Tuesday, September 20, 2011

Musing Over Moon Over Manifest

Musing Over Moon Over Manifest
(Or if you like acronyms:  MOMOM.)

I took advantage of the two days I've had to take off from work thanks to my viral friend, influenza (kind of a pretty name, don't you think?) and finished reading Moon Over Manifest. When I started the book, I wasn't sure I'd like it. Depression era and the Midwest do not make my favourite setting for a story. The Wizard of Oz was bearable because Dorothy Gale wasn't in Kansas anymore.

Well, I'm glad I read it. There's a reason it won the Newberry Medal and was a New York Times Bestseller. Some of the best writing is on page 144:

...I thought I knew a thing or two about people. Even had my list of universals. But I wondered. Maybe the world wasn't made of universals that could be summed up in neat little packages. Maybe there were just people. People who were tired and hurt and lonely and kind in their own way and their own time...
...I admired how Ruthanne knew what I did not. That Lettie hadn't had her fill of gingersnaps. With six kids in their family, she had more than likely given up her own cookie and traded something for an extra one to share with us... 
...If there is such a think as universal--and I wasn't ready to throw all of mine out the window--it's that there is power in a story. And if someone pays you such a kindness as to make up a tale so you'll enjoy a gingersnap, you go along with that story and enjoy every last bite. 

Moon Over Manifest was a story within a story that detailed the making of a story. Yes, that's right. You'll need to read the book to get what I'm lousily trying to explain.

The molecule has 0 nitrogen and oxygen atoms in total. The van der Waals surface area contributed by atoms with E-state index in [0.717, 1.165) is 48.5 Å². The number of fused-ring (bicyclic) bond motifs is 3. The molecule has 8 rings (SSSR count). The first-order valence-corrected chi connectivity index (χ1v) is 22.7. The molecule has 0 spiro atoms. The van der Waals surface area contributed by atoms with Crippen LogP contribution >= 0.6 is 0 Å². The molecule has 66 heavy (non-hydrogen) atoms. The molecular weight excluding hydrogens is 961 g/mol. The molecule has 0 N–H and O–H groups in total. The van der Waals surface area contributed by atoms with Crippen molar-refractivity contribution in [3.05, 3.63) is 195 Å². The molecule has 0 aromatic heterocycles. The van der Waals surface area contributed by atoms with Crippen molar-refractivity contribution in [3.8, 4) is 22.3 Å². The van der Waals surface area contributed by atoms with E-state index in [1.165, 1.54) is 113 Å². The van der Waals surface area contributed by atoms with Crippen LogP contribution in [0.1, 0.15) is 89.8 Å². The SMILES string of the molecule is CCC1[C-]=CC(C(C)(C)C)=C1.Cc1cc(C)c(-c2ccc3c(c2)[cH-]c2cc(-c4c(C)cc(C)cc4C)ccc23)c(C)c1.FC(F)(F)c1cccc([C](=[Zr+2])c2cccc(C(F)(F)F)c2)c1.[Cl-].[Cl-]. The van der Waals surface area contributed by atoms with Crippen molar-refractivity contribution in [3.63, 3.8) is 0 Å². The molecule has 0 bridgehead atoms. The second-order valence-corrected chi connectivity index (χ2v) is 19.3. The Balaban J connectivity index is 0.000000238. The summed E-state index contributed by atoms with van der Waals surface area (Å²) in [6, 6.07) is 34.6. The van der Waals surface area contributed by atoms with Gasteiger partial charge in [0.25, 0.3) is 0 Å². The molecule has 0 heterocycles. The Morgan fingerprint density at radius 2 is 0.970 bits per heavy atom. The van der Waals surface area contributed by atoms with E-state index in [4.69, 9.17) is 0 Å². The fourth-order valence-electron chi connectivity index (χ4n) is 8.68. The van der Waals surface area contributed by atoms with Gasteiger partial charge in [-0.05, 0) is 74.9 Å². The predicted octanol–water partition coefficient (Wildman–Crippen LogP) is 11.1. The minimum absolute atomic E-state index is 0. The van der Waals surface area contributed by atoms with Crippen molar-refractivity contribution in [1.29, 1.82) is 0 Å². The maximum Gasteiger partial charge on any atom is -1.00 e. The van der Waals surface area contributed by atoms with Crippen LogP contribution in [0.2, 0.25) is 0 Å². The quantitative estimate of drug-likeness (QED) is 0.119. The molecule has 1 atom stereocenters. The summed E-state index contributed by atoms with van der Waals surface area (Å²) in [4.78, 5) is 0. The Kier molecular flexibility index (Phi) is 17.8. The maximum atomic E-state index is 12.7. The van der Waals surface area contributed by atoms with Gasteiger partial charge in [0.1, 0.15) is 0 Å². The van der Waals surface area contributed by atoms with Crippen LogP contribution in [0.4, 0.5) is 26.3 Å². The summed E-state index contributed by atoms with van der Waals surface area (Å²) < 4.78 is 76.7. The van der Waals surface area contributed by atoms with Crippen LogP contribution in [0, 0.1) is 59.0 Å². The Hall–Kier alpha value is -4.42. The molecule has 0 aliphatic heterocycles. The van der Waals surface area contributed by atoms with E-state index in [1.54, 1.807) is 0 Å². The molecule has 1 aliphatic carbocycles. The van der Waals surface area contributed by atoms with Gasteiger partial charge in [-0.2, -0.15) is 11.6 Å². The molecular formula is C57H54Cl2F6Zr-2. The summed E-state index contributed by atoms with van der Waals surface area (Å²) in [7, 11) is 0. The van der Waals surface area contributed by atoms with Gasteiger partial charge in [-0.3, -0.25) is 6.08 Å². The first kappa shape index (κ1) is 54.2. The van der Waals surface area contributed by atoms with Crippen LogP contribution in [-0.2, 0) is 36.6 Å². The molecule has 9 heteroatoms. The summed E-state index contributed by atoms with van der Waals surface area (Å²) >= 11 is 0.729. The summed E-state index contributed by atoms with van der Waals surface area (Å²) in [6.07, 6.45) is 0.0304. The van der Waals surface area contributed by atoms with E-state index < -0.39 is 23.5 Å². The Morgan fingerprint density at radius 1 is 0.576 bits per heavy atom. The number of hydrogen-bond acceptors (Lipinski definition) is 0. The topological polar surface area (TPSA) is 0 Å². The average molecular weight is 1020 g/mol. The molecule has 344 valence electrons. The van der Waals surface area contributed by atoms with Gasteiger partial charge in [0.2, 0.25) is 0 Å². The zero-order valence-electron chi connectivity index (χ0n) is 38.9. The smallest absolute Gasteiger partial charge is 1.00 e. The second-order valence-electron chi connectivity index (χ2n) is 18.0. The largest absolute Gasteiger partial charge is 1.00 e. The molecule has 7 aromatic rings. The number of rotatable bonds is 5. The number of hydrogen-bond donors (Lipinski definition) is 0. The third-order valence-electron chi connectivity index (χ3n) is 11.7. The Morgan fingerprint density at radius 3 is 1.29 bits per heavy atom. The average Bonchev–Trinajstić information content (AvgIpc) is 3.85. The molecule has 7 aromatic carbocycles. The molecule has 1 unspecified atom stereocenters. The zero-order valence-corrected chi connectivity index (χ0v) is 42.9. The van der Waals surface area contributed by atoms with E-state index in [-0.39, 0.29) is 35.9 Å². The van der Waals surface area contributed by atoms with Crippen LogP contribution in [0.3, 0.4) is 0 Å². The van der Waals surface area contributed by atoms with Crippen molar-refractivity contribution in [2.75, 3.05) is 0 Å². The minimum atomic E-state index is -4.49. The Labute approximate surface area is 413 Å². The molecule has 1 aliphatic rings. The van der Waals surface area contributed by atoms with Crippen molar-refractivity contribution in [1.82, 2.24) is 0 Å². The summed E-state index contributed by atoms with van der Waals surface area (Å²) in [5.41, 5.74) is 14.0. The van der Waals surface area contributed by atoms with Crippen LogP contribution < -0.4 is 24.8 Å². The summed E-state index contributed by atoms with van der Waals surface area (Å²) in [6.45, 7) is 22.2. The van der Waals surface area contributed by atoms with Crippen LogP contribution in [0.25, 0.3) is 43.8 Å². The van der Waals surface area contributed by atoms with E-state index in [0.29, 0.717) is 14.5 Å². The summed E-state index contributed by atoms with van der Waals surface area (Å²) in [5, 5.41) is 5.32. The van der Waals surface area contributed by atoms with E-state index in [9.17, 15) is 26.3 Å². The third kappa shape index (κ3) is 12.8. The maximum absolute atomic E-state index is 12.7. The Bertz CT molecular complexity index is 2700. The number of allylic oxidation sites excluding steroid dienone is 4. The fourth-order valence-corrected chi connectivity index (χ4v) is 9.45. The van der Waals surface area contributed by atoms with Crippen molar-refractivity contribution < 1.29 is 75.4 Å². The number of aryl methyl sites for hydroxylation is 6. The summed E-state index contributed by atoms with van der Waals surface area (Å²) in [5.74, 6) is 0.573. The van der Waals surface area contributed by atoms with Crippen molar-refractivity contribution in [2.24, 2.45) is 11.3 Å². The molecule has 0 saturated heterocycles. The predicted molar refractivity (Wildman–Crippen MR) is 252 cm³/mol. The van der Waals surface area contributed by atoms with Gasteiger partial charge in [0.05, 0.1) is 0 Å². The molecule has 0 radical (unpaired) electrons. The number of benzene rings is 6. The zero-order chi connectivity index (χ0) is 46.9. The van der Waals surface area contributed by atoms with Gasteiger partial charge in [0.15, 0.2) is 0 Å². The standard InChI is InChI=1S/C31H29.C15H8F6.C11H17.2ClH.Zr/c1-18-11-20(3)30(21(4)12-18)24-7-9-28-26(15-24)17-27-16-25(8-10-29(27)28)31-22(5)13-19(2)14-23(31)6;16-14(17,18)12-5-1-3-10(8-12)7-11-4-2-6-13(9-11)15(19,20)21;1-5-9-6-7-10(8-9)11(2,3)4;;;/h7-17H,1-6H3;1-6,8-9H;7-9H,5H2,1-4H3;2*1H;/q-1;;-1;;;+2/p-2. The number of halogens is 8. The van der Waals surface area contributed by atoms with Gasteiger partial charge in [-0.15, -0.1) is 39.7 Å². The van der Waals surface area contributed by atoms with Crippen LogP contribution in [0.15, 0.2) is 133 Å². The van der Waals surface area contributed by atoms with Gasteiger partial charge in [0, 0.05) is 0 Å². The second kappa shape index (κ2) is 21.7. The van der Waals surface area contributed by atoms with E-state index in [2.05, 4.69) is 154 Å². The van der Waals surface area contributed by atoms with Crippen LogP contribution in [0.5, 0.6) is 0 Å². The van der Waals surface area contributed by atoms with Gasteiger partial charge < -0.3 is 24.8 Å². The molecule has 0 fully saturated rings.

The makings of a good story, as described in MOM 

  • To write a good story, one must watch and listen 
  • When she tells a story, she's sort of removed from them.   She's the storyteller. 
  • Telling a story ain't hard... All you need is a beginning, middle and end. 
  • As much as I had a need to hear her story, she had a need to tell it. It was as if the story was the only ablm that provided any comfort. 

Two more quotes I have to throw in for good measure:

"Sometimes, when folks move on, it's hard to look back.  It's not their fault."

"The Baptist church, normally home to only the purest of Manifest citizens--meaning the ones who had parents and grandparents and even great-grandparents born in this country--was suddenly filled with strangers.  Each held his or her own jar or jug of either Velma T.'s elixir or Shady's whiskey."

Reading Moon over Manifest was a real treat. Abilene Tucker is part Tom Sawer, part Jean Louise "Scout" Finch and altogether a very memorable character.  Part of the ending was perhaps sweeter than I would have liked, but there was a twist I did not expect.  And yes, I did have tears in my eyes as I approached page 342.

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